Democracy in Egypt

Democracy will bring disaster for the old elite; the old guard, the Edmund Burkes of Egypt and the military itself.

Taimur Arbab July 18, 2012
Prior to Mohammed Morsi’s win, the Egyptian Army staged many coups. The dissolution of the Egyptian parliament, consisting of elected leaders, who had come to power after an extensive voting process spanning three months, was by far the most effective one yet.

One might ask why this brash manipulation of the electoral process occurred on the military’s part. The answer to this lies in analysing the post-run-off situation in Egypt in terms of power, as perceived by the military.

President Morsi’s inauguration, perhaps, will mean disaster for the old elite; the old guard, the Edmund Burkes of Egypt and the military itself. The Brotherhood promises reforms in the economic sector (although, how successful it will be in its goals remains doubtful, considering the precarious state of the Egyptian economy in cotemporary times) and promises the transfer of power to the people. Hence, the old power guard was all set to be transplanted to give way to the new.

Disregard for the ballot in the Arab world is mostly present due to the dire consequences that democracy brings for monarchies and Sheikhdoms in the region. To take into account the whole picture, one has to accept the reality of what a democratically elected Egyptian government means for the monarchies and Sheikhdoms of the region. The coming to power of Islamists in Tunisia can be ignored but in Egypt — which is the citadel of the Arab world in terms of arts, culture and intellectual development for the past 200 years – the development cannot be overlooked.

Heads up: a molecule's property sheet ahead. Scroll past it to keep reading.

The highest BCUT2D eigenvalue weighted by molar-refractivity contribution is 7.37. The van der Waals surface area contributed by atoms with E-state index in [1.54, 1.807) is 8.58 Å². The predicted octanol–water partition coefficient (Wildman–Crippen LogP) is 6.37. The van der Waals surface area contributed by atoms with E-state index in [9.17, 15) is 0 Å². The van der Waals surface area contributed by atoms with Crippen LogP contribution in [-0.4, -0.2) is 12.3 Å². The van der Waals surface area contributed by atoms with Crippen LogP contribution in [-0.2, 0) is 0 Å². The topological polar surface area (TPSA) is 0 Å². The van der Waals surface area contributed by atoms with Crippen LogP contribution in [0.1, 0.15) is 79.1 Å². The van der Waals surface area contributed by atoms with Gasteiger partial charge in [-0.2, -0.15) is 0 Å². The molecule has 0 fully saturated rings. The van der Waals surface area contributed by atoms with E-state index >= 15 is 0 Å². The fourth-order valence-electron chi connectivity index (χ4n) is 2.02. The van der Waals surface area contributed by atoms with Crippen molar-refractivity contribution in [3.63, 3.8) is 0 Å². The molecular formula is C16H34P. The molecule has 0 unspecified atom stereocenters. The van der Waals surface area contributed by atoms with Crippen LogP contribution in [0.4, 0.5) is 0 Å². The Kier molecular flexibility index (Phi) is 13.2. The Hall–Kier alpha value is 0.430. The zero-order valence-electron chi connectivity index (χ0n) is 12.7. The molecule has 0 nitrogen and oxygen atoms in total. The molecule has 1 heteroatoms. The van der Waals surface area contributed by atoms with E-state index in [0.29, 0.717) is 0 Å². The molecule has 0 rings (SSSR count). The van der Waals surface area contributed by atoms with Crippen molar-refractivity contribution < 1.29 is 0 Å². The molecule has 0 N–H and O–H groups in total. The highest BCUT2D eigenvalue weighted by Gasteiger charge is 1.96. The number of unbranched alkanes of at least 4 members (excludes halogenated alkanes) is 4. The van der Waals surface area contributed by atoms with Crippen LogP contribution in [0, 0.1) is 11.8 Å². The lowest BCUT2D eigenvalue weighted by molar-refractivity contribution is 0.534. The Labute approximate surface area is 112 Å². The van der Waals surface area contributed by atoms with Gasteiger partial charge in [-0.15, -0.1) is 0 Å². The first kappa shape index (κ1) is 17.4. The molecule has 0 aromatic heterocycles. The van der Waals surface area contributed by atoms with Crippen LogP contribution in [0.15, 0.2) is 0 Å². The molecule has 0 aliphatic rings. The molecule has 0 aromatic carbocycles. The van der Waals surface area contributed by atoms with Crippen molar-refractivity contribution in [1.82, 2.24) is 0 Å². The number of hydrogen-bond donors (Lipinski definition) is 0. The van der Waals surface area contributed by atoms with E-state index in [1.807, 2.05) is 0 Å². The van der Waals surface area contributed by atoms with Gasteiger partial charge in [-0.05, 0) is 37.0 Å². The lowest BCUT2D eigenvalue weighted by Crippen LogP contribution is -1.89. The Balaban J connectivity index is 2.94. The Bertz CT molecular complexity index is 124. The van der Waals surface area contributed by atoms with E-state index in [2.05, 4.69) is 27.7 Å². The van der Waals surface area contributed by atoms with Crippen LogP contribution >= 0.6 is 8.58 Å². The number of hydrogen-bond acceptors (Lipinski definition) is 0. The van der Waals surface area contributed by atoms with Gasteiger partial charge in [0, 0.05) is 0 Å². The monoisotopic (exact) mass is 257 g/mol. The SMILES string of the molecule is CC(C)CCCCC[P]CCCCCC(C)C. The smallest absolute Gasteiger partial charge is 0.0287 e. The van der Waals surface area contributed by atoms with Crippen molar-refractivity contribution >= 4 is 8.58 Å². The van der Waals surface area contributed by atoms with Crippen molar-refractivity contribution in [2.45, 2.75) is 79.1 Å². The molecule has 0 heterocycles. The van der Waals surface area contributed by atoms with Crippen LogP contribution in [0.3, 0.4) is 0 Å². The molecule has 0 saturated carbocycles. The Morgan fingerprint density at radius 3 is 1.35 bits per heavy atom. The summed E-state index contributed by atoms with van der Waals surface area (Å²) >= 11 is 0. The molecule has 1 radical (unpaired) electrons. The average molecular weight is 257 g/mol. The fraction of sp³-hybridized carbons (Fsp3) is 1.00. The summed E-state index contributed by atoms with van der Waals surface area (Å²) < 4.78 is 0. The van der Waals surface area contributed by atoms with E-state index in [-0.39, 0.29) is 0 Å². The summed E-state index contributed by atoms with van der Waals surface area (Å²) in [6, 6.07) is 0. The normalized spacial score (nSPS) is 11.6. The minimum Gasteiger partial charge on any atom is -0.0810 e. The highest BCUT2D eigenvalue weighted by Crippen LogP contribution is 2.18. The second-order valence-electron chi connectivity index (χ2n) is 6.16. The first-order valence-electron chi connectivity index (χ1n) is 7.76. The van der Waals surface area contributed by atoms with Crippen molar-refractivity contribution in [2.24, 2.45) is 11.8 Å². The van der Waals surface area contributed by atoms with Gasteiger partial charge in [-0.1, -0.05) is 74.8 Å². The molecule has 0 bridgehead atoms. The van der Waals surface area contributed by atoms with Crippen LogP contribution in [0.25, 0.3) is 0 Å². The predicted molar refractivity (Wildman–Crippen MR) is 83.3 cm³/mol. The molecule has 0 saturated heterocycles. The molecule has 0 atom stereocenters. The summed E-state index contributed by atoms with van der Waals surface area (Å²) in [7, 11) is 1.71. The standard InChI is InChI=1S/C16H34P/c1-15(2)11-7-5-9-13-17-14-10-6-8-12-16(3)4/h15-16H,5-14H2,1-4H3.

If the democratic experiment is successful in Egypt, the Arab spring may soon reach the barren tracts of Saudi Arabia or Qatar.

Without a doubt, the Brotherhood has utilised its 80-year experience of grass roots organisation to make a tremendous impact on the voters. For the electoral process itself, there were no reports of rigging and many international observers declared it as being fair and transparent for the most part.

Democracy is the power of ballot and whoever is able to translate his popular appeal into tangible votes wins the contest.

Read more by Taimur here
Taimur Arbab A former sub-editor at The Express Tribune, college teacher of Sociology and English Language and a graduate student at Aga Khan Institute for Educational Development, who leans toward the left side of the political spectrum and looks for ideas for his short stories and poems in the everyday happenings of life.
The views expressed by the writer and the reader comments do not necassarily reflect the views and policies of the Express Tribune.


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